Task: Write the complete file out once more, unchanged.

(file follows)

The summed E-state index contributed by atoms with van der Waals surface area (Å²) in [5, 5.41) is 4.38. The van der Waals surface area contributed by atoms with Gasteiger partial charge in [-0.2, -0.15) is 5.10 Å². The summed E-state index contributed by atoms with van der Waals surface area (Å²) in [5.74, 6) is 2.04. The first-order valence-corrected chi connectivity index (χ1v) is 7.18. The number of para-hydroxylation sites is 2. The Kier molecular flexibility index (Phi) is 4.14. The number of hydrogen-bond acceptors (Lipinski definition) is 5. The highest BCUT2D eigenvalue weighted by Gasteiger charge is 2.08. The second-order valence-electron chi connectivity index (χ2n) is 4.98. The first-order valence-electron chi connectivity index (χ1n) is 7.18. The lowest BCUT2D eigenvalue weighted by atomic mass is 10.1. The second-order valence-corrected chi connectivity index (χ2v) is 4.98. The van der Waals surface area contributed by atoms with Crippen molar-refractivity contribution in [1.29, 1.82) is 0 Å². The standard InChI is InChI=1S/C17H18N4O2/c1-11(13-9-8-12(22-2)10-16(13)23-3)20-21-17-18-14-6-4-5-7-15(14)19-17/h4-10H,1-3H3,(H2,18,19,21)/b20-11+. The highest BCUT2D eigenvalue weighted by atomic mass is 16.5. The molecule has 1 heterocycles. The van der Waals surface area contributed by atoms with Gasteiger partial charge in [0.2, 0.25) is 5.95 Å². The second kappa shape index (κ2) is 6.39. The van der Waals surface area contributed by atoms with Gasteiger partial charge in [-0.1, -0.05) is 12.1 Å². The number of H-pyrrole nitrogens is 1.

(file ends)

The summed E-state index contributed by atoms with van der Waals surface area (Å²) in [5, 5.41) is 4.38. The van der Waals surface area contributed by atoms with Gasteiger partial charge in [-0.2, -0.15) is 5.10 Å². The summed E-state index contributed by atoms with van der Waals surface area (Å²) in [5.74, 6) is 2.04. The first-order valence-corrected chi connectivity index (χ1v) is 7.18. The number of para-hydroxylation sites is 2. The Kier molecular flexibility index (Phi) is 4.14. The number of hydrogen-bond acceptors (Lipinski definition) is 5. The highest BCUT2D eigenvalue weighted by Gasteiger charge is 2.08. The second-order valence-electron chi connectivity index (χ2n) is 4.98. The first-order valence-electron chi connectivity index (χ1n) is 7.18. The lowest BCUT2D eigenvalue weighted by atomic mass is 10.1. The second-order valence-corrected chi connectivity index (χ2v) is 4.98. The van der Waals surface area contributed by atoms with Crippen molar-refractivity contribution in [1.29, 1.82) is 0 Å². The standard InChI is InChI=1S/C17H18N4O2/c1-11(13-9-8-12(22-2)10-16(13)23-3)20-21-17-18-14-6-4-5-7-15(14)19-17/h4-10H,1-3H3,(H2,18,19,21)/b20-11+. The highest BCUT2D eigenvalue weighted by atomic mass is 16.5. The molecule has 1 heterocycles. The van der Waals surface area contributed by atoms with Gasteiger partial charge in [0.2, 0.25) is 5.95 Å². The second kappa shape index (κ2) is 6.39. The van der Waals surface area contributed by atoms with Gasteiger partial charge in [-0.1, -0.05) is 12.1 Å². The number of H-pyrrole nitrogens is 1.